Beatopia review | Dreamy tunes that let us into Beabadoobee’s world

Beatrice Laus, aka beabadoobee, gives us floaty, coming-of-age feelings of love and harmony on her delicate second album.



Beatrice Laus, aka beabadoobee, gives us floaty, coming-of-age feelings of love and harmony on her delicate second album.

“She reminded me that God starts with a capital, But I don’t think I could do it all,” beabadoobee sings on ‘Picture of Us’, a lovely, elongated track that sits two-thirds through Beatopia.

We, in turn, are reminded that this may be beabadoobee’s world – her own ‘topia – but that realm can still inhabit a delicacy, poise. Therein lies the charm on much of Beatopia, which disarms you throughout by its dreamlike quality, which is far softer than the grunge of her previous record ‘Fake It Flowers’. We float into it through the opener ‘Beatopia Cultsong’ – a kind of hushed welcoming lullaby into a lucid state.

‘Sunny day’ is superb and warm, its title and minimal lyrics (“With the sun we’ll leave my house, I’m sorry for yesterday”), both aiding and related to the cloud-like feel and imagery of the album as a whole.


Its sweet, melodious guitar-playing also brings to mind more warmer climes, like wondering through a region of Spain or Latin America – a feat which is repeated, and enhanced with the help of percussion, on the bossa nova of ‘the perfect pair’. One could almost salsa to it.

I say almost because ultimately this is an album of introversion and introspection – one best absorbed in solitude or at least in stillness, gazing at the sky. We’re let into beabadoobee’s hive of heartbroken experiences and the life lessons she’s accumulated. “Don’t think I’m over it, it hurt when I was seventeen, Flew by so quickly I could hardly breathe”, she reveals softly on ‘broken cd’.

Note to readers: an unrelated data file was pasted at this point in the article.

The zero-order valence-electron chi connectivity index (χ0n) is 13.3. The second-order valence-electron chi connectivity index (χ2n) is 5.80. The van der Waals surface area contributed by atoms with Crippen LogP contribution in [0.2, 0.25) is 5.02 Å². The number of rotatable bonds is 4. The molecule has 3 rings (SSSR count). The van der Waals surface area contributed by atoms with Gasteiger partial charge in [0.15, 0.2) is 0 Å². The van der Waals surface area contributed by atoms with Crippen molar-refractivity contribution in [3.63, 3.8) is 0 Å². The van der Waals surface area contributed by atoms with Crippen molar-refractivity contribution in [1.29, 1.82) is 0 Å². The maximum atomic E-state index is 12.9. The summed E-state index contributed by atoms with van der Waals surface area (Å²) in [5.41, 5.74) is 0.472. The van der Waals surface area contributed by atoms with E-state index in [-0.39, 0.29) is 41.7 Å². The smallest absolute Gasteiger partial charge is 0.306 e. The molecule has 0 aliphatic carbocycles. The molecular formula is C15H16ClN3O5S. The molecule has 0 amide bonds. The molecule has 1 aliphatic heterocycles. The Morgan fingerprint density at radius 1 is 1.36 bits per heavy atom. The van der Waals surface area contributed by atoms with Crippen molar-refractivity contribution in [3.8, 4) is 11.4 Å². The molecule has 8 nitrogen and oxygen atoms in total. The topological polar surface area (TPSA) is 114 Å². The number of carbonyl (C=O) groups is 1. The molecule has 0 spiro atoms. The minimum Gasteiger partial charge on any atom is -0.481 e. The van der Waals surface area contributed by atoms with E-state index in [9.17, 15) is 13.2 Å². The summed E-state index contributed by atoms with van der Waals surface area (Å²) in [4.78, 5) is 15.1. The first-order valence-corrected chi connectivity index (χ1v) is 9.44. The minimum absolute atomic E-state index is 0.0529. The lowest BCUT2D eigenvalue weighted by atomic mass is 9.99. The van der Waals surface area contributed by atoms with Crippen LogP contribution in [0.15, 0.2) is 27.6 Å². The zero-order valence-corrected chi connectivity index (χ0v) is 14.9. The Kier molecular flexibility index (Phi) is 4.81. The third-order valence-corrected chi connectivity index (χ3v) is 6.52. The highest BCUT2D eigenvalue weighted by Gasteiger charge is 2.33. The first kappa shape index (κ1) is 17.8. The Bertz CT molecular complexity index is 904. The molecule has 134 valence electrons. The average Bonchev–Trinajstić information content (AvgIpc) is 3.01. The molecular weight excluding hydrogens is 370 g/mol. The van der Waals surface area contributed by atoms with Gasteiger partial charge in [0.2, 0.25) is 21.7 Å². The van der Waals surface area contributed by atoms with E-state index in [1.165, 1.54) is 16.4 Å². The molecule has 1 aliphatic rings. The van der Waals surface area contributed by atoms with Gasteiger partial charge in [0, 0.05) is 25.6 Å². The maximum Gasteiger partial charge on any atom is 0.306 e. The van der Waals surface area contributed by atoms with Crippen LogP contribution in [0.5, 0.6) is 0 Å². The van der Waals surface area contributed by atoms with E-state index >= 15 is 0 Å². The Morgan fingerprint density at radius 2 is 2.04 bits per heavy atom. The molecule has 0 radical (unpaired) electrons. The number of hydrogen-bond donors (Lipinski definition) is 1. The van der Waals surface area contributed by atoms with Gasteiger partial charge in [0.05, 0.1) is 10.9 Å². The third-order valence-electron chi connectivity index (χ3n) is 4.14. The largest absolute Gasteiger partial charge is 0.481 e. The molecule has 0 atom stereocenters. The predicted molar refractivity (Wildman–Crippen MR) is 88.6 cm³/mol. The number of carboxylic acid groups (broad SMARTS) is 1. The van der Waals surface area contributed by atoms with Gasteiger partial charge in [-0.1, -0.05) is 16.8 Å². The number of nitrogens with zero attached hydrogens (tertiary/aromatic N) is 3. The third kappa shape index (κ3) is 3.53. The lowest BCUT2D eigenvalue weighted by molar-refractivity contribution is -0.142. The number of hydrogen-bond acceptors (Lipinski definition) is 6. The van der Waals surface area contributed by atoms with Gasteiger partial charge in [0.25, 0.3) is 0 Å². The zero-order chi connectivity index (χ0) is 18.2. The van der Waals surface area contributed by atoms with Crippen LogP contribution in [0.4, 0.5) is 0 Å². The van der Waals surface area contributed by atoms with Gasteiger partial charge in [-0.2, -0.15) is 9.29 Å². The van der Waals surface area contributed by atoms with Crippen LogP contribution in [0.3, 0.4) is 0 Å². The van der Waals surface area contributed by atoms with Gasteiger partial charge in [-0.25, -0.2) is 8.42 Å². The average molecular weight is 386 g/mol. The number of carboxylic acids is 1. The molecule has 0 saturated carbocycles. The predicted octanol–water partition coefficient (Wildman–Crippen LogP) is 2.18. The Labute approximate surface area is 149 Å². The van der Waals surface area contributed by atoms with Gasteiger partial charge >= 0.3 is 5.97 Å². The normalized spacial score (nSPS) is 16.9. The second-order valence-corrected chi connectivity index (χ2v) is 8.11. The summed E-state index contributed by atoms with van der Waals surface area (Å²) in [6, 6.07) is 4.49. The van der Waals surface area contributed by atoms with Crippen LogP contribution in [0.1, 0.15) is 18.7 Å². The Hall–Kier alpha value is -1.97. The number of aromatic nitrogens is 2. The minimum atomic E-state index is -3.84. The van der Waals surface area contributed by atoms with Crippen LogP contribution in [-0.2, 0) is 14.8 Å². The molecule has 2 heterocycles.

That’s not to say it’s too rooted just in the self, though. In fact, as the childlike drawing of its album cover reflects, this is an album that was inspired by the imaginary escapism Bea would explore as a child, and which she revisited during those same claustrophobic days of lockdown. Consequently, there’s the equally childlike expressions that ‘tinkerbell is overrated’ and an ethereal ‘fairy song’.

Such ideas could have run the risk of being childish, rather than just childlike. But they’re redeemed by more raucous, higher-energy crescendos, which add a certain depth.

“Guess when I’m older I’ll be able to see, That when it gets colder I care less about me”, she sings on ‘fairy song’, reminding us that whilst it may be inspired by Bea’s younger self, it’s more a coming-of-age tale and one we can all relate to. And one I can certainly recommend – provided you do so, staring at the clouds.

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